Google is working with "ecosystem partners" to harden the security of firmware on Android. The company gives two examples. First, by using compiler-based sanitizers and other exploit mitigations in firmware, and second, by enabling additional memory safety features in firmware.

Compiler-based sanitizers are designed to detect bugs in code; Google uses them for other software projects, including its Google Chrome web browser, already. These would prevent exploits that target memory corruption vulnerabilities according to Google.

Google admits that these exploit mitigations are difficult to implement in firmware running on bare metal targets. One of the challenges that engineers face is that these systems are often resource-constrained and designed to "run a very specific set of functions".  Improperly designed mitigations could result in functionality, performance or stability issues on the device.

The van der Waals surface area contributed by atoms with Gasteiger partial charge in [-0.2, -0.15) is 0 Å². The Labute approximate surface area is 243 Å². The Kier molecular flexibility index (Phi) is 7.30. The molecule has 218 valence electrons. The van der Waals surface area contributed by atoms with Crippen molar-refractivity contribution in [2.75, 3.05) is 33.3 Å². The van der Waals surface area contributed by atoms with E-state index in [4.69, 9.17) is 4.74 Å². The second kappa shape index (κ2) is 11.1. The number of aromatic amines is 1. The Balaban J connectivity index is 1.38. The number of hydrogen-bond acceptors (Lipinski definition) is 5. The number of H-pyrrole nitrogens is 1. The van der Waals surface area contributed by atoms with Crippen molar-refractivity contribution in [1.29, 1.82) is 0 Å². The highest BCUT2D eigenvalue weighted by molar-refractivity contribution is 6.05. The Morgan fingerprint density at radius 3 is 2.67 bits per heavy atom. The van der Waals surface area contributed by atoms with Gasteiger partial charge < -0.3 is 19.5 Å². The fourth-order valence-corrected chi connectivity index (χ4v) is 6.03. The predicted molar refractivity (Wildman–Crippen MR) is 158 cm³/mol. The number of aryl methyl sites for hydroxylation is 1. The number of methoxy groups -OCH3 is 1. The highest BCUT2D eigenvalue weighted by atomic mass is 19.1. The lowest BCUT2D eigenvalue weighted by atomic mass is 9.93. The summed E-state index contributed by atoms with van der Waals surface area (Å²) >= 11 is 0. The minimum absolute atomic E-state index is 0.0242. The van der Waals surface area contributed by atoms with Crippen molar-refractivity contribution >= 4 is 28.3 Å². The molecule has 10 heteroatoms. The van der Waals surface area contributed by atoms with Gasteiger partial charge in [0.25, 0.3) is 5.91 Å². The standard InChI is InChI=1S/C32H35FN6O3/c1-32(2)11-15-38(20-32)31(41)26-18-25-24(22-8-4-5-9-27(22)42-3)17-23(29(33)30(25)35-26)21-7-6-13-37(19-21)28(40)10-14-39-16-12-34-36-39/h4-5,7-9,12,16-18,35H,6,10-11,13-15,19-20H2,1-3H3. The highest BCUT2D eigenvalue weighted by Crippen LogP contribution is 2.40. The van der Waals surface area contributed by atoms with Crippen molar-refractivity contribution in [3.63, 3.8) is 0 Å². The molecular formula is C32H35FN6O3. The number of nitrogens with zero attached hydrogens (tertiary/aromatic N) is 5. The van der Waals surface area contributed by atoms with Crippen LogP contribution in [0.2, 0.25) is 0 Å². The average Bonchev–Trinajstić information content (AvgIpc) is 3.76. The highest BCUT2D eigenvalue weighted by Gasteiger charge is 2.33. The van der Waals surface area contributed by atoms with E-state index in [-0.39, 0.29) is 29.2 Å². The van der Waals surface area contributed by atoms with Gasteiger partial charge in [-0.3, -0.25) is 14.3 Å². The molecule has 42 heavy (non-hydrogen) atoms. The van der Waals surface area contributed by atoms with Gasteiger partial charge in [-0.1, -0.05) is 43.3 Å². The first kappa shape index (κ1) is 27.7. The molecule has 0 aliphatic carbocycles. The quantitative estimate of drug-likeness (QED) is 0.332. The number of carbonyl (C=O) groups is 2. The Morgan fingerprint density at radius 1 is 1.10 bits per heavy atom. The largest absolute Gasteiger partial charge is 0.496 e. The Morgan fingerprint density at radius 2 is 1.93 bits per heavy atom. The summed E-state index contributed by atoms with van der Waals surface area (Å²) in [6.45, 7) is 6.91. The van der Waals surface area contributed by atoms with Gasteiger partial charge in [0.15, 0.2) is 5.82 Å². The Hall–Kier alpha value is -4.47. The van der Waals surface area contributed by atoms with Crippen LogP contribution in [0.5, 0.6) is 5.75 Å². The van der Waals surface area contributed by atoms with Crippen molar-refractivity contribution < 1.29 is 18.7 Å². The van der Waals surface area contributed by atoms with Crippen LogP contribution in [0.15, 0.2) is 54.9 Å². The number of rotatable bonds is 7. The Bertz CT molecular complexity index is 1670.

The main goal is to maximize impact of the mitigations while minimizing the performance and stability impact of them.

Firmware hardening is one of Google's top priorities when it comes to Android security. Google plans to expand these mitigations to more "bare metal targets" in the future, and hopes that its partners will do the same.

The company has yet to reveal when this new wave of mitigations will become available. Google published the first preview of Android 14 earlier this month. Instructions on installing the Android 14 Developer Preview are found here.

Google is turning its attention to improving a vital part of Android security
Article Name
Google is turning its attention to improving a vital part of Android security
Google announced plans in February 2023 to improve the security of firmware in Android devices by making it a top priority.
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  1. Albert said on August 18, 2023 at 1:49 pm

    Thanks for the tip Martin.